SAN FRANCISCO, Ca. (WDAF) — How did Andy Reid, the head coach for the Kansas City Chiefs, get his coaching career started?

Reid began his coaching career at Division II school, San Francisco State University (SFSU), from 1983-1983. The Gators football program was discontinued in 1994, but Reid’s coaching legacy still lives on.

Joe Lopiparo played under Reid back in the mid-80s at Cox Stadium, where little remains as a reminder of the former Gators football program. 

Lopiparo visits Reid anytime he’s nearby with his family at a hotel before a game. Despite being a defensive player, he hung out with the players Reid coached most, the offensive line, and not just for his wife’s meals:

“She would have a dinner weekly with the lineman. I got invited once.”

Lopiparo also spoke about when he ran into Reid at a hotel.

“The last coach out I saw was Reid, now I haven’t seen him in 10 years. I turned and said, ‘Hey, Coach!’ And he said, ‘Joe Lopiparo.'”

But when he stood on the same sidelines as the future head coach of the Chiefs, the players learned from Reid, and Reid learned from his mentor, Vic Rowan.

“Vic Rowan was a great teacher of coaches, and he had this huge library of playbooks from every school. He’d call up a coach and go, ‘Hey, can I get your playbook?’ And guys would send him their playbooks,” Reid said.

No wonder Reid has such a vast knowledge of plays to run.

Gil Haskell, a retired Coach, Super Bowl winner, SFSU alum and coached with Reid while he was in Green Bay, spoke on Reid’s play-calling ability.

“Now when I see his teams play on the goal line, you know they run that flip pass damn near every week, well they had it back then, and when we did it, we did it with Brett Farve, and he’d just, wham. It would hit him right in the rear end. And Mike [Holmgren] would go, ‘Hey Andy and Gil, what the hell was that play?'” Haskell said.

“We’d play in these packed houses, and he’d say, ‘Gil, remember State?'”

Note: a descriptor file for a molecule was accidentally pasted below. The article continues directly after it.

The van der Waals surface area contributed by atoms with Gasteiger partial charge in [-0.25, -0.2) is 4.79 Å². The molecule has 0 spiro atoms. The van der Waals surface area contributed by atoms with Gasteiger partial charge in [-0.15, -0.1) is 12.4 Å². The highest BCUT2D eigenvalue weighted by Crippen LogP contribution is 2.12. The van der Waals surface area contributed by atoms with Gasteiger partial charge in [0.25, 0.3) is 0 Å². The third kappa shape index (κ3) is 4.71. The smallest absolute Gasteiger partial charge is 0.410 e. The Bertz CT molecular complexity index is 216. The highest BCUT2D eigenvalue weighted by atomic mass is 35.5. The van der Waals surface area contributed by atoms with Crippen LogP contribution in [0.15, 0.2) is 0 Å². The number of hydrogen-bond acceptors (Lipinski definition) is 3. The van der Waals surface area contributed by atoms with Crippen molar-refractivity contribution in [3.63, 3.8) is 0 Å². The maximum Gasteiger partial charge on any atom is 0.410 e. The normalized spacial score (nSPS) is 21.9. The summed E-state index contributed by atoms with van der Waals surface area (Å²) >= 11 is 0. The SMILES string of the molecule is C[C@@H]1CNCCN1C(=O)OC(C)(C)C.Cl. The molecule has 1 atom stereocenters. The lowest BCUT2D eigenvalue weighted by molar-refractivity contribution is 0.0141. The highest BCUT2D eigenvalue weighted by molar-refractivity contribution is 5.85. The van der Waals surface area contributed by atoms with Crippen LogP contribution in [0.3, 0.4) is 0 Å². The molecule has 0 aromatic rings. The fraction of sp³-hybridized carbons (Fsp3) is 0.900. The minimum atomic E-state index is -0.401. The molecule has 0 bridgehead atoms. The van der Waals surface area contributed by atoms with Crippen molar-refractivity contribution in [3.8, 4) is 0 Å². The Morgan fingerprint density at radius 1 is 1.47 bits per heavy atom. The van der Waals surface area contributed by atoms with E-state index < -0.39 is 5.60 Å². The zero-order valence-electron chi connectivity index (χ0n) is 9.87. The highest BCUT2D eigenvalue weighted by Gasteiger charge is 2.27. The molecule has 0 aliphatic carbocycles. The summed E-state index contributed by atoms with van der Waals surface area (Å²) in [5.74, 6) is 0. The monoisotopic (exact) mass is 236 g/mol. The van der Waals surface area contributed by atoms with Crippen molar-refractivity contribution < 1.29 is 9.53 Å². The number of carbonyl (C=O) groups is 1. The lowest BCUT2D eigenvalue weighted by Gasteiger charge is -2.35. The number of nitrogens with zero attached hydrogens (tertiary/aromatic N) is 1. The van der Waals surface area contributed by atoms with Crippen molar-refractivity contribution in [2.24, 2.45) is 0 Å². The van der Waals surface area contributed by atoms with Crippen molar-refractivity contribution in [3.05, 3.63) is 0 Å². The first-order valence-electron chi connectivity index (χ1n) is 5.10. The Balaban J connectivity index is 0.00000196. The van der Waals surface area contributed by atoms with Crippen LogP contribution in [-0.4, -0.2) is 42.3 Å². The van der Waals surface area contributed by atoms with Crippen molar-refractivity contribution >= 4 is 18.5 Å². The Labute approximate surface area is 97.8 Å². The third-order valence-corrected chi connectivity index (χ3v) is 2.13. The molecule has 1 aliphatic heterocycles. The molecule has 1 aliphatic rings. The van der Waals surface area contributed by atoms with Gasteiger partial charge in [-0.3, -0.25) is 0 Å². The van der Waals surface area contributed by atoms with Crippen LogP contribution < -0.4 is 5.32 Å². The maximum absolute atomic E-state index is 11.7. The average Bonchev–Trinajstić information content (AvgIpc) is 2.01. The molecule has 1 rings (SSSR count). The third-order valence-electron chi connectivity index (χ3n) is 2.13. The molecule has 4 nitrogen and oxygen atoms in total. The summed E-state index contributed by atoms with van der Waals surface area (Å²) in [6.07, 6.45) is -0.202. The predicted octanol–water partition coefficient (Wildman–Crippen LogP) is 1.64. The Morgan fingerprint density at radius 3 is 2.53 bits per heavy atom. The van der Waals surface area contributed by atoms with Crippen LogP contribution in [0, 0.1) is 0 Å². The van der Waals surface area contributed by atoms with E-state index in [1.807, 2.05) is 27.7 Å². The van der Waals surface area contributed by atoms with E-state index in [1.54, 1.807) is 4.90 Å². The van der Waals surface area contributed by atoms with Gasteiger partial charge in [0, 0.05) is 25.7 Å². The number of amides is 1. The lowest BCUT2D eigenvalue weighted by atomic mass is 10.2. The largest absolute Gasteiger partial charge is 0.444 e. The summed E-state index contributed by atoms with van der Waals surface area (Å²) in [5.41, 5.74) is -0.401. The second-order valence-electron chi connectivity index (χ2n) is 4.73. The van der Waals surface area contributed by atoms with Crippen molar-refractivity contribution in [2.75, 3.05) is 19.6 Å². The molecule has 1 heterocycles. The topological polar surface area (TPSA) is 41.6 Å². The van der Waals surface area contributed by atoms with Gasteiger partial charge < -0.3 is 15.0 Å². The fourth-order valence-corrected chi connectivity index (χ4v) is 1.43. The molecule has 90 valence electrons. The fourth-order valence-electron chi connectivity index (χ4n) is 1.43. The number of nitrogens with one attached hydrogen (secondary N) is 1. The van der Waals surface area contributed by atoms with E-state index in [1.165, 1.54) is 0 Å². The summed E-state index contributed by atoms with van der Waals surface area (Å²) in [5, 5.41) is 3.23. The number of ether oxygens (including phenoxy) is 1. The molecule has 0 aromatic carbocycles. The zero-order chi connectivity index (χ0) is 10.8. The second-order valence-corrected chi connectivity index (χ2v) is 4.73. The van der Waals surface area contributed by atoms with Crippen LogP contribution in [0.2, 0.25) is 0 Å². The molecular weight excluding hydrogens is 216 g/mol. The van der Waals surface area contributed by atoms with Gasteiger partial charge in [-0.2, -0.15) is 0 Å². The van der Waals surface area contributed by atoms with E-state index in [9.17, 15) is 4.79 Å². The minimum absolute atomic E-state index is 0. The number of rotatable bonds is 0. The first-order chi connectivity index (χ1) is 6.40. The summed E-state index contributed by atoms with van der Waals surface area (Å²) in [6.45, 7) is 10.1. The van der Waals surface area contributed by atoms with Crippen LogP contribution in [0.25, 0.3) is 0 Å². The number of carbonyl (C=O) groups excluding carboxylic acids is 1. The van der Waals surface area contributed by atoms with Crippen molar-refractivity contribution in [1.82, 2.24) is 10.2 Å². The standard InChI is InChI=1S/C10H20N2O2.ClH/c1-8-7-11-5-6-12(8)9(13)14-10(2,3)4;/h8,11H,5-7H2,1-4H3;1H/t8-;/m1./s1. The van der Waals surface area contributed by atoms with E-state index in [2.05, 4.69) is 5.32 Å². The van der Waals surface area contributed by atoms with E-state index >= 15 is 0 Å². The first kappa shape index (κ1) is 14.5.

“He never used foul language, just like our head coach Vic Rowan. He never did that. They coached the way coaches should coach, they could actually host a clinic on how coaches could coach,” Lopiparo said.

Times were a little lean at the Division II school, so Reid would come to a patch of grass in front of the school gymnasium and sell hot dogs.

“What he learned from Coach Rowan: organization. They had one room, with four coaches in it, and Coach Rowan, you know, you didn’t have your own office,” Haskell said.

“You had all this stuff you could look at, you could dive into. And he was great about teaching you, sharing with you his knowledge,” Reid said.

Reid learned to be good at many sports while at SFSU.

“He was a fabulous racquetball player. Really good, and if you didn’t get out of the way, he hit you,” Haskell said.

He used the city, known for its Golden Gate Bridge, as a gateway to being one of the most successful coaches in NFL history.  

“He was a good coach then, and he paid attention to a lot of detail and, you know, coaching is a lot of breaks and the fact that he knew Coach Holmgren, who got him to Green Bay, had a lot to do with it. It’s who you know, too,” Lopiparo said.

But never forgetting the former coaches he coached with and the players he coached.

“It makes you proud because his roots are here, and just being around him and getting to see him once in a while and talk to him is awesome.”